- Covering letter
- Role description
- Equal opportunities monitoring form
- 2015 Annual Review
- Organisational structure
- Information about FPD and CPRE-SY
For an informal chat:
Contact Andy Tickle 0114 279 2655 (Mon-Thurs) or firstname.lastname@example.org
Closing date: Tuesday 30 May
This is an unpaid post but reasonable expenses are paid.
CPRE research finds Green Belt and AONB at risk from local authority growth ambitions as councils are failing to apply planning guidance that is designed to protect precious countryside.
Councils are expected by Government to establish and have a plan to meet an 'Objectively Assessed Need' (OAN) for housing in their area, which takes into account issues such as projected population growth and future employment opportunities. Yet planning rules also state that this number should take into account constraints such as protected countryside.
CPRE research today shows that, since 2012, 24 councils out of the 62 local authorities for which there is clear data have heeded national policy and established housing targets in approved local plans lower than their OAN, with the majority reducing their targets due to environmental or countryside constraints. These include Chichester, Lewes and Wealden. Chichester reduced its target by 23% and Lewes by 30%. Other local authorities, such as Brighton, Watford, Hastings and Crawley, have reduced their targets by 50% or more.
Other councils, however, have pursued the full OAN despite a high proportion of their land being protected countryside. In East Devon, the planning inspector accepted the local authority’s contention that OAN of 17,100 houses should be met in full because of high expected levels of job creation in the district. In Christchurch and East Dorset, where the local plan meets the objectively assessed need for 8,490 houses over 15 years in full, 84% of the area of the plan is covered by Green Belt, AONB and nature conservation land.
CPRE finds that this approach is continuing elsewhere. For example, the Royal Borough of Windsor and Maidenhead, part of which is covered by the Prime Minister's constituency, is pursuing their full OAN target of 14,000 houses over 20 years despite 84% of the land being Green Belt. In Mid Sussex, the planning inspector has been reported as forcing the council to accept a number even higher than their OAN of 876 houses per year to help Crawley meet their 'unmet need'. Mid Sussex has significant areas of precious countryside, particularly the High Weald AONB. Neighbouring authorities, particularly Wealden which has a similar proportion of protected land, have been able to reduce their housing targets. Campaigners and local MPs have long fought a consortium of developers who have argued for a still higher housing target.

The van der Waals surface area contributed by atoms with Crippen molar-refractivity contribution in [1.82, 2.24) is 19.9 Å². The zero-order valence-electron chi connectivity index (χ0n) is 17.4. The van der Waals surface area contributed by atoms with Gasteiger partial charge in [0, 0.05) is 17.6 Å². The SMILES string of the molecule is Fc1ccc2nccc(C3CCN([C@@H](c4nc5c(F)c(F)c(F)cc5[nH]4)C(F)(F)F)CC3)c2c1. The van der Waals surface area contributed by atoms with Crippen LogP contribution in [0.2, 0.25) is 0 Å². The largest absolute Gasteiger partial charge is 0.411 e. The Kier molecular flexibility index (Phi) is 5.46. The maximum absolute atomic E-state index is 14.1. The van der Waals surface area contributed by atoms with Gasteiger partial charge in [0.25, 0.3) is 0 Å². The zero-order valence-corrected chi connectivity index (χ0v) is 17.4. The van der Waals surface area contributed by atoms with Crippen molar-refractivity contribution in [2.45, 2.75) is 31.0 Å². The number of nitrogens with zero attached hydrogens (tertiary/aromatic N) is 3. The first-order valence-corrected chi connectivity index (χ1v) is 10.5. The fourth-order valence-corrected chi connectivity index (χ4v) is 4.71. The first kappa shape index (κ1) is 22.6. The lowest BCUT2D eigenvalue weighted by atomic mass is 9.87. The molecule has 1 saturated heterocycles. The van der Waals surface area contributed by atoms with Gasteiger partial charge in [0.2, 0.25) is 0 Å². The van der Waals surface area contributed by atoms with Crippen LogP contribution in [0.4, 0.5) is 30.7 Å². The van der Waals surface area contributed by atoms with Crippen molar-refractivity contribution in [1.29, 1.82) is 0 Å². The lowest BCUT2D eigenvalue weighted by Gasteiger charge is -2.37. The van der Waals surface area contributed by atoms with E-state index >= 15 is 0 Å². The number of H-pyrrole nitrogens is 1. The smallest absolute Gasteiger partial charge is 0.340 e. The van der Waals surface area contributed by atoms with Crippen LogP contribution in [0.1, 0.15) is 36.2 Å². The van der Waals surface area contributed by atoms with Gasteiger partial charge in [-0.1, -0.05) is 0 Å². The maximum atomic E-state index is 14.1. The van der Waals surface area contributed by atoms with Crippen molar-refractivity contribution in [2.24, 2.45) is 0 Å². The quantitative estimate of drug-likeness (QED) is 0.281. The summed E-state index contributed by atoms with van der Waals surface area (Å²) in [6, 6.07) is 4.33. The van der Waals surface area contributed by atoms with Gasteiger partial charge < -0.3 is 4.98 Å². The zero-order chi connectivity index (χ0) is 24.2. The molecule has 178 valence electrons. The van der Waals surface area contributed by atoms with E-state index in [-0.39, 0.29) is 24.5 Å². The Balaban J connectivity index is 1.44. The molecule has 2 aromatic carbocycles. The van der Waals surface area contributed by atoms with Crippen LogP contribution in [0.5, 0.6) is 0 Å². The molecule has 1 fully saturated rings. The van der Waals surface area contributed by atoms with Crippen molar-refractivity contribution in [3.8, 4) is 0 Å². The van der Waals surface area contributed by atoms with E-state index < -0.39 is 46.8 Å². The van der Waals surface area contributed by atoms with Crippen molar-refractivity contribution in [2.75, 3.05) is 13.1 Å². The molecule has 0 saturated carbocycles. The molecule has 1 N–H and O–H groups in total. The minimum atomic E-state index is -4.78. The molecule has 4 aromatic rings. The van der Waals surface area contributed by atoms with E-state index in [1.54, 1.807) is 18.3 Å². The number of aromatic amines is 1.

CPRE's planning campaign manager Paul Miner comments: "Government planning rules state that councils should reduce their numbers if faced with significant constraints. A number of councils around the country have done just this. One has to ask, therefore, why the Government is allowing councils to ignore national guidance in places such as Maidenhead.
"We need to build more genuinely affordable homes. But current rules promote urban sprawl and cause the unnecessary loss of countryside. A more transparent and less damaging method of planning for housing is urgently needed."
Government ministers recently pledged to create a new method for councils to calculate their Objectively Assessed Need. The proposals were expected in early summer, but the General Election is believed to have delayed their release. CPRE is calling for a method that better reflects local need, protected countryside and current building rates.